Friday 29 October 2010


See a pin and pick it upPhoto credit: My P, aka binaryape on Flickr, took this photo the other day, on his way to work. I’ve also been stepping over the spill of pins on my way to the office, and yesterday I stopped resisting the temptation to pick them up. A few years ago, my then joint managers gave me some strong magnets as a Xmas present (I was covering over the holiday period, and not only did they feel a bit guilty, but they are both nice, gift-giving types, and knew I would love the magnets) which I usually use to hold a phone list to my in-trays. The magnets are very good for picking up pins as well.

When I first saw the spill, I thought someone had just dropped a new box of pins, possibly someone in the garment industry that still exists locally, even if it couldn’t be described as thriving. However, closer investigation shows that the pins are actually a mix of different types of pins and needles, more like a collection than a fresh box of supplies. Though it could still be from a professional, I suspect the pins may have been dropped by someone more like me, a craft enthusiast, who experienced a supplies box failure while walking down the street, maybe to go to a sewing course or something like that. Or it could have been a student.

Anyway, I now have a collection of dirty, rusted and/or bent pins and needles, plus some possibly usable ones. Why would I want them? Well, recently we re-watched the Street of Crocodiles, and it made me want to make spooky dolls, using bits of wire and old light bulbs. (As an aside, another of the shorts on that CD featured using magnets, and now I’m wondering if that’s what linked the two things in my mind?) The pins would be excellent for that type of thing. And until I get around to that, they don’t add that much to my piles of stuff to craft with. Not really. Honest.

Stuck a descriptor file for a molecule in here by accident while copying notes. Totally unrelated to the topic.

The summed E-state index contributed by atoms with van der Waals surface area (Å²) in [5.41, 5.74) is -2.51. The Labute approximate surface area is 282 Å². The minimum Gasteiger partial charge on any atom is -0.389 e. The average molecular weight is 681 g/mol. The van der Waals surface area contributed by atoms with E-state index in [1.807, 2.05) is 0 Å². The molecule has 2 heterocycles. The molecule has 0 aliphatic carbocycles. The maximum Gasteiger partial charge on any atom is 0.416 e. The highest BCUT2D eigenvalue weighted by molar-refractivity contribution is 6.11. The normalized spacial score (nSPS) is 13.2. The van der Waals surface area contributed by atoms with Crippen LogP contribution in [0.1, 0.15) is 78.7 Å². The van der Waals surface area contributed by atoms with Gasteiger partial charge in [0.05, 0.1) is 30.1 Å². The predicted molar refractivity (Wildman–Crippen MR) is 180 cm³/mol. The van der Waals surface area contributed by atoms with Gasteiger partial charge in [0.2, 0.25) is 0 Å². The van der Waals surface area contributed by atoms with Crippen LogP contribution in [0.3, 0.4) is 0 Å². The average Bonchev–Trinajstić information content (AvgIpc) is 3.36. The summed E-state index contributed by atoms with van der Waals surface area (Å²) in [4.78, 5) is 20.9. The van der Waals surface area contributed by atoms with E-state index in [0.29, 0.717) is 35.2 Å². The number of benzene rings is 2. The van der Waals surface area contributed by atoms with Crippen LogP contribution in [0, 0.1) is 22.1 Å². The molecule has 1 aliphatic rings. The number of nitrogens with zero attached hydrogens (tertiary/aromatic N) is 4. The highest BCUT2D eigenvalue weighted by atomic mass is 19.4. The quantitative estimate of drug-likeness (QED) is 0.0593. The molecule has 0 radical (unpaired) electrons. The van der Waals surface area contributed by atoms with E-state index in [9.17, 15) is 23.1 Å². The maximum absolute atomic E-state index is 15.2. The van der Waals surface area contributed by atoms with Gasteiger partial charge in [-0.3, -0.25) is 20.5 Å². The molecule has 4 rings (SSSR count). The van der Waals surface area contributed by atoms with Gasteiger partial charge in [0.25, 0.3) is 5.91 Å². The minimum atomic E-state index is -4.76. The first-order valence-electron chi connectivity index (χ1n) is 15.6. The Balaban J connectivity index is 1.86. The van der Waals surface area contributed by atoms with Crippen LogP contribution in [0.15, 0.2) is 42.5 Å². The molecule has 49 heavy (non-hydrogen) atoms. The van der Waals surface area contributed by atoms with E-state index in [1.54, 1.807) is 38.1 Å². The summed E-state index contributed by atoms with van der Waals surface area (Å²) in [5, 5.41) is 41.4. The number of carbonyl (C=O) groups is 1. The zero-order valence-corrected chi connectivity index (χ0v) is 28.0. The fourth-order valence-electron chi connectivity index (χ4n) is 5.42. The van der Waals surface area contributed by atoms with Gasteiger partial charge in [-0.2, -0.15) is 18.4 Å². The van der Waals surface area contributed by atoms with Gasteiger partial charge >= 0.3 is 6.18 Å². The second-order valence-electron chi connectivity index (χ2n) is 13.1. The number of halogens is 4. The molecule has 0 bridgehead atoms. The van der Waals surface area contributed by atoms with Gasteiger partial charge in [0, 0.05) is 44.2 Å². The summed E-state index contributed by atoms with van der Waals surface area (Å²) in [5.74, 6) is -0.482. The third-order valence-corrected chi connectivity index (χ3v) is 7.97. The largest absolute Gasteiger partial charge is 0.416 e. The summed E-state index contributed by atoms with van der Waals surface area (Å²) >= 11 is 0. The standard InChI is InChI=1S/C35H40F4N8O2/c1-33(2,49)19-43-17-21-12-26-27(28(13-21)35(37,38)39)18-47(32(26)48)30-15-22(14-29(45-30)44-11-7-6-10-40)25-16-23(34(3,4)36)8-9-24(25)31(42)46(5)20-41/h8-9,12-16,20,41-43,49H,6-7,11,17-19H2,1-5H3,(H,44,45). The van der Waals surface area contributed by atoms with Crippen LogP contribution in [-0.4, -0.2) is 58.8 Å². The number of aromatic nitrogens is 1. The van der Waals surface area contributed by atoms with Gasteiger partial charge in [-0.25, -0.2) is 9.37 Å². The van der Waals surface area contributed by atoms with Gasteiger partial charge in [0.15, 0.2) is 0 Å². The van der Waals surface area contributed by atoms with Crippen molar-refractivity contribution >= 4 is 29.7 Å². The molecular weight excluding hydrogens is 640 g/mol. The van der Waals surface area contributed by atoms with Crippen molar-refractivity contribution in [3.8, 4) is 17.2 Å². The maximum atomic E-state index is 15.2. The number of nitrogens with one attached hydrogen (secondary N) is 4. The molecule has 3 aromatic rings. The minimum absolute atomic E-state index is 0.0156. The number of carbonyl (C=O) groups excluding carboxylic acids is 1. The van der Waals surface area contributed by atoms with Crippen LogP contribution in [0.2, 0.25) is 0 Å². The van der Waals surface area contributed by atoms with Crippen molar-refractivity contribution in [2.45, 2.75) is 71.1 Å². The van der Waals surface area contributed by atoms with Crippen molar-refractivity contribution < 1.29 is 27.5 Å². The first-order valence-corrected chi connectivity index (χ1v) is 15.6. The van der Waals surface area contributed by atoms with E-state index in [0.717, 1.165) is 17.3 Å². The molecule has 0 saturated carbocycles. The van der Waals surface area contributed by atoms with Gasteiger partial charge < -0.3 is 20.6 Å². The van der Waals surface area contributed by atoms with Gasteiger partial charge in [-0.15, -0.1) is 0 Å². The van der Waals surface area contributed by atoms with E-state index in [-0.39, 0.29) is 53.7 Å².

Wednesday 20 October 2010

Moles Bowls Goals

I've been using Joe's Goals for a month now, and, well, it's nice. I like how simple it is, and I am the sort of person who can be motivated by putting a green tick on a form. Yes, a bit sad, maybe a bit neurotic, but it gives a certain satisfaction to know that in the past month I've managed to work on the secret project 12 times. It also produces a low level of panic about finishing the project on time.

I'm toying with the idea of using Joe's Goals to track what I'm starting to call my 40 Things Year. Next year I'll be 40. To celebrate, I'm trying to come up with 40 things to do 40 times, like do 40 sketch crawls, or 40 evenings reading in bed. I've not come up with the full 40 yet, but I hope to get it worked out and in the goals list for the end of the year. (Part of me is saying I should check out other goal tracking aps, but I'm just ignoring that, because checking out aps is not my idea of fun.)

As part of my effort to get a good start on next year, I really want to finish off 5 of my current projects THIS YEAR:

  1. The Secret Project, which is taking up most of my bus crafting time at the moment, making this blogging business a bit more difficult because it's a secret!

  2. Mending the Make do and Mend bag

  3. That clanger- armature, clothes and everything

  4. The wire storage baskets- one is mostly done but I've started on 3 others that are storing nothing at the moment

  5. A story about a mermaid, a rough draft at the moment that needs to be thrown away and rewritten from scratch

I often get to the point where I feel burdened by a project, I'll start to refer to it as an albatros. None of these five are at that stage yet, but I'm not totally enthused by any of them either. But I do want to have them done. And I'm curious, can I finish all five by 31 December?



Saturday 16 October 2010

No lo se nada

I went to see Miguelanxo Prado's talk about his work as a comic artist. It was a learning experience. I didn't know what the site meant when it said the event would be in Spanish with simultaneous translation. What it means, is that you wear headphones with a broadcast from a translator at the back of the room, like at the UN. I figured that out when it dawned on me that the speakers were only using Spanish, and a sizeable part of the audience was wearing headphones. By that time, I felt too awkward to go over to the wine table and explain that I need the headphones. Yes, I am that silly. I did understand the bit at the start about Altimira, and the bit at the end about the importance of the gap between frames, but I totally missed the Margaret Thatcher joke.